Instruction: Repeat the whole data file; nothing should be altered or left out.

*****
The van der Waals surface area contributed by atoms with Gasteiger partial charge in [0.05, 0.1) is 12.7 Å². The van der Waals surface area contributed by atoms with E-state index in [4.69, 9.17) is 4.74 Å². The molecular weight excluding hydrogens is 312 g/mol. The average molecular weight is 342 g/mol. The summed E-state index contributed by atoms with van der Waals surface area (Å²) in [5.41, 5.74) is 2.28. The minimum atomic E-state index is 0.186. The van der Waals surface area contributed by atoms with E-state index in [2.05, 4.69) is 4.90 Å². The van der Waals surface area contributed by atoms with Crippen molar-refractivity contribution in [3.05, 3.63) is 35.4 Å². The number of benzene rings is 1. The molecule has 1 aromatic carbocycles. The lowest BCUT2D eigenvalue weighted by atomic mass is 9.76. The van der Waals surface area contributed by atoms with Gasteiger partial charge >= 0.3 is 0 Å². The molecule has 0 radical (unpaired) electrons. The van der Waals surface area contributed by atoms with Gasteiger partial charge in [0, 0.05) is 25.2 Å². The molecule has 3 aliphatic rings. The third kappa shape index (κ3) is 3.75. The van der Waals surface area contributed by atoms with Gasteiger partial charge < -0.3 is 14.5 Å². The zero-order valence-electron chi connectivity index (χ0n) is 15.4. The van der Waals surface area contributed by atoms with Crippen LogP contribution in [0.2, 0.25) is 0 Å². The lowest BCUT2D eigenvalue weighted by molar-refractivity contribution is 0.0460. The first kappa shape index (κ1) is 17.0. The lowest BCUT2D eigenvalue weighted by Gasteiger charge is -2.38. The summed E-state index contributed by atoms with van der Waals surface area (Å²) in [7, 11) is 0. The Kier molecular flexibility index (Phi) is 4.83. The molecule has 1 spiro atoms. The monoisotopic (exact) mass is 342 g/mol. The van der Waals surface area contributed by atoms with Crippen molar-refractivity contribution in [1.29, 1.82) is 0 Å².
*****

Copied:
The van der Waals surface area contributed by atoms with Gasteiger partial charge in [0.05, 0.1) is 12.7 Å². The van der Waals surface area contributed by atoms with E-state index in [4.69, 9.17) is 4.74 Å². The molecular weight excluding hydrogens is 312 g/mol. The average molecular weight is 342 g/mol. The summed E-state index contributed by atoms with van der Waals surface area (Å²) in [5.41, 5.74) is 2.28. The minimum atomic E-state index is 0.186. The van der Waals surface area contributed by atoms with E-state index in [2.05, 4.69) is 4.90 Å². The van der Waals surface area contributed by atoms with Crippen molar-refractivity contribution in [3.05, 3.63) is 35.4 Å². The number of benzene rings is 1. The molecule has 1 aromatic carbocycles. The lowest BCUT2D eigenvalue weighted by atomic mass is 9.76. The van der Waals surface area contributed by atoms with Gasteiger partial charge >= 0.3 is 0 Å². The molecule has 0 radical (unpaired) electrons. The van der Waals surface area contributed by atoms with Gasteiger partial charge in [0, 0.05) is 25.2 Å². The molecule has 3 aliphatic rings. The third kappa shape index (κ3) is 3.75. The van der Waals surface area contributed by atoms with Gasteiger partial charge < -0.3 is 14.5 Å². The zero-order valence-electron chi connectivity index (χ0n) is 15.4. The van der Waals surface area contributed by atoms with Crippen LogP contribution in [0.2, 0.25) is 0 Å². The lowest BCUT2D eigenvalue weighted by molar-refractivity contribution is 0.0460. The first kappa shape index (κ1) is 17.0. The lowest BCUT2D eigenvalue weighted by Gasteiger charge is -2.38. The summed E-state index contributed by atoms with van der Waals surface area (Å²) in [7, 11) is 0. The Kier molecular flexibility index (Phi) is 4.83. The molecule has 1 spiro atoms. The monoisotopic (exact) mass is 342 g/mol. The van der Waals surface area contributed by atoms with Crippen molar-refractivity contribution in [1.29, 1.82) is 0 Å².